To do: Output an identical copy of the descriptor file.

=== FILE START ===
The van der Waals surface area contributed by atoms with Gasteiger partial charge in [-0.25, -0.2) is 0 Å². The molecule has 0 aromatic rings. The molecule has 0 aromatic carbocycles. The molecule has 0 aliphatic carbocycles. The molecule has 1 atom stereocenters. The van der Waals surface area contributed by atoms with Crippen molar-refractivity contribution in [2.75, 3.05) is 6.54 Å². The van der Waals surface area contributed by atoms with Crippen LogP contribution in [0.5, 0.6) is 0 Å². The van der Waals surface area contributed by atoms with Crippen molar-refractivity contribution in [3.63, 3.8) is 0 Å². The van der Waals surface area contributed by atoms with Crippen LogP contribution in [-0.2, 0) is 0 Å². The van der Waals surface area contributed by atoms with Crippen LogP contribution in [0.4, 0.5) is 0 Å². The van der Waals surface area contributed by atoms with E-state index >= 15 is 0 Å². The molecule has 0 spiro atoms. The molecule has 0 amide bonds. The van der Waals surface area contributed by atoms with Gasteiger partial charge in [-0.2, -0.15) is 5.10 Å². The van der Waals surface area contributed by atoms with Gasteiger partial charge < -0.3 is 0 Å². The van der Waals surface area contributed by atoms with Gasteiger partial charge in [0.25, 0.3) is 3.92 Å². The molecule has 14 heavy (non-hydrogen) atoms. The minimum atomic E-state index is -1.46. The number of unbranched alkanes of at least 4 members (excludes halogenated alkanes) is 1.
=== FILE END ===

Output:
The van der Waals surface area contributed by atoms with Gasteiger partial charge in [-0.25, -0.2) is 0 Å². The molecule has 0 aromatic rings. The molecule has 0 aromatic carbocycles. The molecule has 0 aliphatic carbocycles. The molecule has 1 atom stereocenters. The van der Waals surface area contributed by atoms with Crippen molar-refractivity contribution in [2.75, 3.05) is 6.54 Å². The van der Waals surface area contributed by atoms with Crippen LogP contribution in [0.5, 0.6) is 0 Å². The van der Waals surface area contributed by atoms with Crippen molar-refractivity contribution in [3.63, 3.8) is 0 Å². The van der Waals surface area contributed by atoms with Crippen LogP contribution in [-0.2, 0) is 0 Å². The van der Waals surface area contributed by atoms with Crippen LogP contribution in [0.4, 0.5) is 0 Å². The van der Waals surface area contributed by atoms with E-state index >= 15 is 0 Å². The molecule has 0 spiro atoms. The molecule has 0 amide bonds. The van der Waals surface area contributed by atoms with Gasteiger partial charge in [-0.2, -0.15) is 5.10 Å². The van der Waals surface area contributed by atoms with Gasteiger partial charge < -0.3 is 0 Å². The van der Waals surface area contributed by atoms with Gasteiger partial charge in [0.25, 0.3) is 3.92 Å². The molecule has 14 heavy (non-hydrogen) atoms. The minimum atomic E-state index is -1.46. The number of unbranched alkanes of at least 4 members (excludes halogenated alkanes) is 1.